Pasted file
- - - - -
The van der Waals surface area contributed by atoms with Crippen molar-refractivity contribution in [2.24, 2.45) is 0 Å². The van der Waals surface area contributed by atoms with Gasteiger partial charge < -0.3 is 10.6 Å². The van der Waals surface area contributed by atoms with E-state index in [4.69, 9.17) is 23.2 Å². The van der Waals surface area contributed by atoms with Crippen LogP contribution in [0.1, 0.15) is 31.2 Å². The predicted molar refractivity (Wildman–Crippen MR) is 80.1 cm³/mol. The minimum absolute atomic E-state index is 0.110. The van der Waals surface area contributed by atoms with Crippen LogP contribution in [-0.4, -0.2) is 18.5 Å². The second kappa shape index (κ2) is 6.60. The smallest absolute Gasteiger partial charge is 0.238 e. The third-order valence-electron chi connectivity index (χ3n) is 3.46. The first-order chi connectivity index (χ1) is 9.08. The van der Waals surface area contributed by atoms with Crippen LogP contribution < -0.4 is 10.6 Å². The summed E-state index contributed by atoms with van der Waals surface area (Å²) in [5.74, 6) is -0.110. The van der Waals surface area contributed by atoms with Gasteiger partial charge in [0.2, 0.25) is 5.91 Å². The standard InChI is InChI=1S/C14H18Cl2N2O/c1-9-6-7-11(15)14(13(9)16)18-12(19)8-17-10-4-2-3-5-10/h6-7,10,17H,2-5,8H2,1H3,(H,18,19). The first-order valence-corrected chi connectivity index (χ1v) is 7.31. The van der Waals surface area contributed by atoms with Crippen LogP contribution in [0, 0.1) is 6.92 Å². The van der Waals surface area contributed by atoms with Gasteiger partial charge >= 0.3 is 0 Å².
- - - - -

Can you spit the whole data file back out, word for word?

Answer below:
The van der Waals surface area contributed by atoms with Crippen molar-refractivity contribution in [2.24, 2.45) is 0 Å². The van der Waals surface area contributed by atoms with Gasteiger partial charge < -0.3 is 10.6 Å². The van der Waals surface area contributed by atoms with E-state index in [4.69, 9.17) is 23.2 Å². The van der Waals surface area contributed by atoms with Crippen LogP contribution in [0.1, 0.15) is 31.2 Å². The predicted molar refractivity (Wildman–Crippen MR) is 80.1 cm³/mol. The minimum absolute atomic E-state index is 0.110. The van der Waals surface area contributed by atoms with Crippen LogP contribution in [-0.4, -0.2) is 18.5 Å². The second kappa shape index (κ2) is 6.60. The smallest absolute Gasteiger partial charge is 0.238 e. The third-order valence-electron chi connectivity index (χ3n) is 3.46. The first-order chi connectivity index (χ1) is 9.08. The van der Waals surface area contributed by atoms with Crippen LogP contribution < -0.4 is 10.6 Å². The summed E-state index contributed by atoms with van der Waals surface area (Å²) in [5.74, 6) is -0.110. The van der Waals surface area contributed by atoms with Gasteiger partial charge in [0.2, 0.25) is 5.91 Å². The standard InChI is InChI=1S/C14H18Cl2N2O/c1-9-6-7-11(15)14(13(9)16)18-12(19)8-17-10-4-2-3-5-10/h6-7,10,17H,2-5,8H2,1H3,(H,18,19). The first-order valence-corrected chi connectivity index (χ1v) is 7.31. The van der Waals surface area contributed by atoms with Crippen LogP contribution in [0, 0.1) is 6.92 Å². The van der Waals surface area contributed by atoms with Gasteiger partial charge >= 0.3 is 0 Å².